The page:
Bangladeshi recruiting agencies have welcomed the Malaysian government's move to suspend the 10 companies tasked with hiring Bangladeshi workers.
“We have not yet received any formal communication from the authorities, but we learnt about the matter from the media. We welcome the move of the current Malaysian authorities to review the recruitment system,” said Shameem Ahmed Chowdhury Noman, joint secretary general of Bangladesh Association of International Recruiting Agencies (Baira).
Malaysia's newly appointed Human Resources Minister M Kulasegaran said the government suspended the 10 companies and the online recruitment system.
He said they would launch a full investigation into the matter. “The previous administration managed the whole recruitment process like a business aimed at benefiting certain individuals,” the minister said.
Under the the G2G Plus deal, signed in 2016 between the Bangladesh and Malaysian governments, the maximum migration cost for each worker was set at Tk 37,000. But each worker had to pay Tk 4 lakh due to alleged corruption in the process.
“We now want a fully transparent system under which Bangladeshis can go to Malaysia at a low cost,” Shameem told this correspondent yesterday over the phone.
He said Baira had been against the monopoly of the 10 recruiting agents, but it could not do anything as the then Malaysian administration wanted it.
“We now want a system where all the recruiting agencies with good track records can be engaged in the recruitment process,” Shameem said.
Malaysian newspaper The Star on Friday reported that an organised trafficking syndicate, led by a Bangladeshi businessman with alleged political connections with the Malaysian home ministry, raked in at least two billion Malaysian ringgit from Bangladeshi workers in just two years.
Its investigation revealed that the workers paid RM20,000 (Tk 4 lakh) each to their local agents who then paid half of the sum to the syndicate to have work permit approvals and flight tickets to Malaysia.
Without naming the Bangladeshi businessman, The Star said he shared a portion of the money he made with politicians and government staff from both the countries.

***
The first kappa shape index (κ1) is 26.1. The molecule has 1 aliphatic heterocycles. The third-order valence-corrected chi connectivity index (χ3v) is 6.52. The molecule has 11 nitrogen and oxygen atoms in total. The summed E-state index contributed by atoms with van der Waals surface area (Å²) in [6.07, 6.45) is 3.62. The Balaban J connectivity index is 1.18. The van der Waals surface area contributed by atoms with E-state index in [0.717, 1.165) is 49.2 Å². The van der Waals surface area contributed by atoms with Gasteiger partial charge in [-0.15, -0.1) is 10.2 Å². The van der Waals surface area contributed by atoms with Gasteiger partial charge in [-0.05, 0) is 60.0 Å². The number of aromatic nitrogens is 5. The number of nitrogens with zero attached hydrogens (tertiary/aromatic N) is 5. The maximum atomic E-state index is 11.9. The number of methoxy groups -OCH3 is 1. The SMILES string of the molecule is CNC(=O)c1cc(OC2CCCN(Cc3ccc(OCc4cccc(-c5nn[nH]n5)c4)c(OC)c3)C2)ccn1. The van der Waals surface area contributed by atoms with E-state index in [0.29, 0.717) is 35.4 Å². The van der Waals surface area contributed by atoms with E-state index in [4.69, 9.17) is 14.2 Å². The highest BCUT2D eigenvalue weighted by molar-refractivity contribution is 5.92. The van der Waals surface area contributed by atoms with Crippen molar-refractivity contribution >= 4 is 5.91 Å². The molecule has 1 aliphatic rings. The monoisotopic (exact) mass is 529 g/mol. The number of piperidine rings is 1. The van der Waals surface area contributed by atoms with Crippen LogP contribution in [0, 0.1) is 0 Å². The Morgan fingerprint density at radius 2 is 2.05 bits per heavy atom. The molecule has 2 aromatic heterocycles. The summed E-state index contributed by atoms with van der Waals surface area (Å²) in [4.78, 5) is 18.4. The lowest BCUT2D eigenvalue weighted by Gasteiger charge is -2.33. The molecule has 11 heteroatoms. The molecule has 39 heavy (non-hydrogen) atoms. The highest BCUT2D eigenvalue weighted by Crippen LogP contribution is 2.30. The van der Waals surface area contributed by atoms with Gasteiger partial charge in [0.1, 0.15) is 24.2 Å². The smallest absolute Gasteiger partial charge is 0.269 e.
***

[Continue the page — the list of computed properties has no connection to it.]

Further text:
Abdul Amin, managing director of a recruiting agency, SA Traders, said it was a great relief for the Bangladeshi recruiting industry that the Malaysian government was going to review the current worker recruitment process.
Malaysia would need more foreign workers as the new government was planning more investments, he said.
“So, we need to lower the migration cost and design a transparent recruitment system. Both the private and the public sectors have to work together and should be committed to labour welfare.”
Gautam Roy, a Bangladeshi journalist living in Malaysia, said it takes a worker around three years to recoup the migration cost (Tk 4 lakh).
“Therefore, they want to switch jobs and it is illegal in Malaysia. Once they become irregular, they run risks of being arrested and deported,” he said.
Meanwhile, many Bangladeshi workers who went to Malaysia recently said they sold cattle and farmland, and borrowed money at high interest rates to secure employment in Malaysia.
“I am happy to be in Malaysia, but my priority is to work hard in order to repay the money raised by my family for this job,” said 32-year-old Mohd Rashadil.
According to Bangladesh government data, around 1.6 lakh workers went to Malaysia under the G2G Plus deal in around two years.